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Maximize Value Infographics September 08, 2016

New Analysis: Enrollment and Profitability Trends in the Individual and Small-Group Markets

Partner, Oliver Wyman Actuarial Consulting
Senior Manager, Oliver Wyman Actuarial Consulting
Key Takeaway
OW analysis: In future, issuers that self-fund likely to have younger, healthier employees, will speed small-market decline

Health plans recently completed their second year of operations since major provisions of the Affordable Care Act (ACA) went into effect, and they are finding that both the individual and small-group markets present financial challenges. Peter Kaczmarek and Tammy Tomczyk of Oliver Wyman’s Actuarial Health Practice analyzed the latest financial information to identify trends in enrollment and profitability in both these markets.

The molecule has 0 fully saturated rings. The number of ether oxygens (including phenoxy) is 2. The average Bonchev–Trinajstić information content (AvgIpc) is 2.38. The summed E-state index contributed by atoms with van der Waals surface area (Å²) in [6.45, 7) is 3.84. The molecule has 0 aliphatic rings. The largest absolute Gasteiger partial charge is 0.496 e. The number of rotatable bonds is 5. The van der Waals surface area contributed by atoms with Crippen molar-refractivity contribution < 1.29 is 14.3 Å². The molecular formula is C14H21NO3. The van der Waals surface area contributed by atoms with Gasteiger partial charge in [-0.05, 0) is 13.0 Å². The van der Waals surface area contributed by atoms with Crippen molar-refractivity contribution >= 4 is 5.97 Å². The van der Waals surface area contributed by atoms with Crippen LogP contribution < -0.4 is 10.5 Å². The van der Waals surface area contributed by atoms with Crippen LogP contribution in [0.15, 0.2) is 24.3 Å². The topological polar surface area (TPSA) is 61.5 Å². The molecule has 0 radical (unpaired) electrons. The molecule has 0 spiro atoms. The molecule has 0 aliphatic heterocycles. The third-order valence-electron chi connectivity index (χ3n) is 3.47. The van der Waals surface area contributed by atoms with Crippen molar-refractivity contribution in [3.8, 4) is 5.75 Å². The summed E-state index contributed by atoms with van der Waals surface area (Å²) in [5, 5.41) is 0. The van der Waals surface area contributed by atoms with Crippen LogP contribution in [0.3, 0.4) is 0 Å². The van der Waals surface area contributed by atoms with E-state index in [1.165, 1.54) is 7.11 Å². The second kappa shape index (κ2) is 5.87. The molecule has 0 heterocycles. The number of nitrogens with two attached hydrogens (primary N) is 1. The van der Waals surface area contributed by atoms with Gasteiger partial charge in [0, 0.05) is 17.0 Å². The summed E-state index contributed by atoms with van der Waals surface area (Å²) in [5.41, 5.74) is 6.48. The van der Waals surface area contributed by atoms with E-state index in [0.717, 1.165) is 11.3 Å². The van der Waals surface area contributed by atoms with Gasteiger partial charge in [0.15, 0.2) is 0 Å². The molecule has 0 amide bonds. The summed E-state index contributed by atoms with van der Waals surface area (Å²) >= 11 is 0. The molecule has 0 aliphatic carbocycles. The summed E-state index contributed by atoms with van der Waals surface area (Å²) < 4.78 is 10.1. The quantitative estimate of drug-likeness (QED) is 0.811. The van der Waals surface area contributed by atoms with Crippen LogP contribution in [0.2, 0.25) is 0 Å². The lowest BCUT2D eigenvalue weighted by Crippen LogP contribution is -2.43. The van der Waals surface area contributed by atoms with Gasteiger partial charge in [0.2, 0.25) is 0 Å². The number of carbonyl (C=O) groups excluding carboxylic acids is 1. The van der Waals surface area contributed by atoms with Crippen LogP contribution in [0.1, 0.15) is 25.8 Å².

Individual and small group enrollment trends 2011 to 2015:
Small-group market decline is accelerating

Small-group enrollment has been decreasing steadily for a decade; but in 2014, when the ACA began to allow individuals to purchase health insurance regardless of health status and low-income individuals purchasing coverage through marketplace exchanges began receiving subsidies, the pace accelerated. Over the past two years, small-group enrollment has fallen 9.1 percent per year. (See “Individual and Small-Group Markets.”)

This decline was matched by a corresponding growth in individual enrollment: In 2015, enrollment in the individual market for the first time surpassed enrollment in the small-group market, with an average of 17.5 million covered lives compared to 15 million in the small-group market. Meanwhile, combined enrollment in the individual and small-group markets reached 32.3 million – up from 30.5 million in 2011.

While many factors have contributed to declining small-group membership, climbing rates have undoubtedly played a significant role. The elimination of rating for health status in ACA-compliant policies has led to significantly higher rates for some groups with younger and healthier members. ACA-mandated enhancements to benefits, plus new taxes and fees have increased rates even further.